Emerging infectious diseases like monkeypox and polio capture many headlines, but parents of young children know it’s the “normal” viruses (now including COVID-19) that disrupt our daily lives the most. These common respiratory viruses are on the rise among children. Last week, the CDC
I would really like to see someone tackle, head-on, the tension between (1) keep your children masked indoors to protect them from common respiratory infections and (2) doing so reduces their overall immunity (incl possibly to COVID) and might leave them seriously vulnerable to childhood diseases if they first come into contact with them at older ages. It's all right there in the fifth paragraph, but it remains completely undiscussed.
I have a couple of comments also: I think going forward we need to move to wearing masks when we are unwell, to try to limit the spread of viral illnesses, as I do think it helps our immune systems to fight off some viruses, or re-activate our immunity from vaccination, but let's try not to spread it to everyone, especially more susceptible hosts.
Second point: we need to remind the public that store bough disinfectants that kill 99.9% of cold and flu viruses are fine on RSV, Influenza, SARS-CoV-2, Human Metapneumovirus, parainfluenza...but will not be effective on Rhinovirus, Enterovirus, Parechovirus and other small, non-enveloped viruses. I fear we trust our disinfectants too much without recognizing the limitations against some of these hardy, surface-surviving small, non-enveloped viruses.
Interesting write-up. I noticed that Dr. Sivasankar removed his tweet, any idea why?
There were 3 areas of this post I'd enjoy further analysis/discussion:
KJ: "The measures we all took to slow the spread of SARS-CoV-2 also worked on all the other viruses."
That is one hypothesis, but I believe may be falsified by the fact that in places where the measures were not adopted, or, adopted at far lower rates, had no different outcomes than places with strict adoption.
The flu, for example, also disappeared in countries like Sweden, Norway, Denmark, Finland in 2020 the same as anywhere else - despite these countries sending their kids back to school the spring of 2020 and mostly remaining open throughout the entire pandemic. All of the Nordic countries had among the lowest masking rates of the entire world as well and masking children was far rarer than the rest of the world.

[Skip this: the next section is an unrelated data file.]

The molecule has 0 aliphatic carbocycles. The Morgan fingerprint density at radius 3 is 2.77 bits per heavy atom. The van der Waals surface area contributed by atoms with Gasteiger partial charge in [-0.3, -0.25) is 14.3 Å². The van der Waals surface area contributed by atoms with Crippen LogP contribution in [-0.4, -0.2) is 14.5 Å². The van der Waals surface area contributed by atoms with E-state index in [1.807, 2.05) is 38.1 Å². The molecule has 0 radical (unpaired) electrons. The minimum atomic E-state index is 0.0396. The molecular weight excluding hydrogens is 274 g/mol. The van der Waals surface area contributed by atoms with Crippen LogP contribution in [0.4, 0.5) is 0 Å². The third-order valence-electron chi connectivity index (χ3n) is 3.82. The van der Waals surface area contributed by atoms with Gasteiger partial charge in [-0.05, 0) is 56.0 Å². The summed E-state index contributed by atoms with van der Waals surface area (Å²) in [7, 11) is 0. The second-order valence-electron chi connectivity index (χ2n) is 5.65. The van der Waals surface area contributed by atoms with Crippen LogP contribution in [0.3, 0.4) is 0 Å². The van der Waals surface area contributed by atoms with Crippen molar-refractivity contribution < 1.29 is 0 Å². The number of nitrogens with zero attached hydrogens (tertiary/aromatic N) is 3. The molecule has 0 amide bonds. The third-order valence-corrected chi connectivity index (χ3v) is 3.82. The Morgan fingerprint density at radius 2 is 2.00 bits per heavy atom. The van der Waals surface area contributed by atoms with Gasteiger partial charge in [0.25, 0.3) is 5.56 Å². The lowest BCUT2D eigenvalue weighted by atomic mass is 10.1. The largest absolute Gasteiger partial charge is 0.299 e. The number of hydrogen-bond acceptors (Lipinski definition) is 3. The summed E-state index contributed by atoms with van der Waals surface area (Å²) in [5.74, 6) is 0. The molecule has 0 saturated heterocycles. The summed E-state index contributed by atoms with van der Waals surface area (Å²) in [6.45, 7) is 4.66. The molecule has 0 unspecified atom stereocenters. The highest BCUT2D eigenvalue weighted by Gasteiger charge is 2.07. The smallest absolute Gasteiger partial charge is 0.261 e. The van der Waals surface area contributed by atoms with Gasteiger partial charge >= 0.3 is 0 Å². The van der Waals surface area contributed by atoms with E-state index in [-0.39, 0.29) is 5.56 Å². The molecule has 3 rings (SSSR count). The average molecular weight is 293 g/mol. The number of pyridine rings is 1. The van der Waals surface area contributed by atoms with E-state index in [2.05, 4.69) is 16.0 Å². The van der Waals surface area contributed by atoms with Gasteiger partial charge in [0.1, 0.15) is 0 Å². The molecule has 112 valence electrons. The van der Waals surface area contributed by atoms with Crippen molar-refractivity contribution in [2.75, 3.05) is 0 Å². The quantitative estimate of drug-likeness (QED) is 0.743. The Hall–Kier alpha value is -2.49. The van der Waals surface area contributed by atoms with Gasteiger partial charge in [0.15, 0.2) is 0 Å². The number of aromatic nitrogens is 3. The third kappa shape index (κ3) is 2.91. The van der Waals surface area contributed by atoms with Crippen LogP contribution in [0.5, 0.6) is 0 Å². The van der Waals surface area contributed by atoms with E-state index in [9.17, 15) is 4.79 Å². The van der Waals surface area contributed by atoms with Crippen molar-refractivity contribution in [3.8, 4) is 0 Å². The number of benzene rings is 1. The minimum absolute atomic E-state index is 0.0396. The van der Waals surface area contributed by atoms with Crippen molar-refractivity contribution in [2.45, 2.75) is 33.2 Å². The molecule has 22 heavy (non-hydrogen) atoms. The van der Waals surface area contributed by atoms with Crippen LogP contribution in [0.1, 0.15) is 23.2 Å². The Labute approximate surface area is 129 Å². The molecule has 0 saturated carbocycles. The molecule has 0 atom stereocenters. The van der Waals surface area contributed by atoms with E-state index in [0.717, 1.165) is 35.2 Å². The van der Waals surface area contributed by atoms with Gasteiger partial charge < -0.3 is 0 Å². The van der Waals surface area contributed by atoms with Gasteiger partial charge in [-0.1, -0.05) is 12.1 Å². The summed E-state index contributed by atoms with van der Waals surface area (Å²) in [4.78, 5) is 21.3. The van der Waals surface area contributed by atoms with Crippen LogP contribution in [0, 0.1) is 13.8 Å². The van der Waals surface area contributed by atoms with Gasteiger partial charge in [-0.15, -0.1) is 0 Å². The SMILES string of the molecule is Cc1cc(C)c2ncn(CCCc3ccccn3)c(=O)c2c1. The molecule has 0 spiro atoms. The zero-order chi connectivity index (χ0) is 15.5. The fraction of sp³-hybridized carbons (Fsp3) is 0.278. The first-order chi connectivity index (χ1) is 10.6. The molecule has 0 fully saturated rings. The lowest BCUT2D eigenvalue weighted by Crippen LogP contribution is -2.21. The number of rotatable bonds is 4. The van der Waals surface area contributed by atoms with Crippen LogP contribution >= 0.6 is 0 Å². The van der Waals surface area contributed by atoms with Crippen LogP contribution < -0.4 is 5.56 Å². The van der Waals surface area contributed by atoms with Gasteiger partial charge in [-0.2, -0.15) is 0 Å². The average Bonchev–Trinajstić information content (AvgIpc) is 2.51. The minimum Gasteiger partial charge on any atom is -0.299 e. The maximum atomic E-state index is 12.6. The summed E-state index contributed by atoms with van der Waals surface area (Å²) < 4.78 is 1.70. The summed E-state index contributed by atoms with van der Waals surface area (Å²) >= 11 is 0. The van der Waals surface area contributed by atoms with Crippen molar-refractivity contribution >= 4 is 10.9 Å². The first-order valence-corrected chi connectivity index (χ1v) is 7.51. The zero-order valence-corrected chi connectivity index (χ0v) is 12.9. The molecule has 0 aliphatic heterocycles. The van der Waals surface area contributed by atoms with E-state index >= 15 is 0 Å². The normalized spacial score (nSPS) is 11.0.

Similar examples could be made of South Dakota, Iowa, Florida, and other states which relaxed measures relative to neighboring states and didn't have any different outcome.
What are some alternative hypotheses which could explain why SARS-COV2 dominated while other viruses retreated regardless of NPI? The leading argument I have heard is so-called "Viral Interference" - that just as the various strains of Covid19 vie to become dominant, might other ILI respiratory viruses also compete at a macro level? That might explain why for two years the forecasted "twindemic" scenario didn't occur.
What are your thoughts on this theory? Could it help explain why Flu retreated in areas with relaxed social distancing, children in school, and low mask usage? Are there other theories?
I can't seem to find much in the literature on this prior to 2020. (Tenuous examples like this https://www.pnas.org/doi/10.1073/pnas.1911083116 and https://academic.oup.com/jid/article/212/11/1690/2911897 are what I come up with).
KJ: "The drawback is that the population immunity normally maintained through regular cold and flu seasons eroded, leaving more people (especially kids) without recent immunity. Experts have been warning that this creates the conditions for a severe respiratory virus season (especially flu)."
Would this give support back to the "hygiene hypothesis" - that routine exposure to germs, dirt, viruses etc in children helps build their immune system? That a disruption in the background immunity building to avoid one pathogen might leave us more vulnerable other pathogens and backfire?
Just as we recently came to understand our avoidance of potential allergens (notably peanuts) in recent decades wound up creating more children with severe allergic reactions, could avoidance of viruses inadvertently lead to a worse long-term outcome? (or perhaps a net zero outcome).
KJ: "Waves of AFM appear every two years, a trend that epidemiologists first noticed in 2014. The 2020 wave was skipped, likely because the measures taken to prevent COVID-19 also prevented EV-D68 from circulating."
In the "off" years of 2015, 2017, 2019, were EV-D68 infections also down as well? (I assume they were).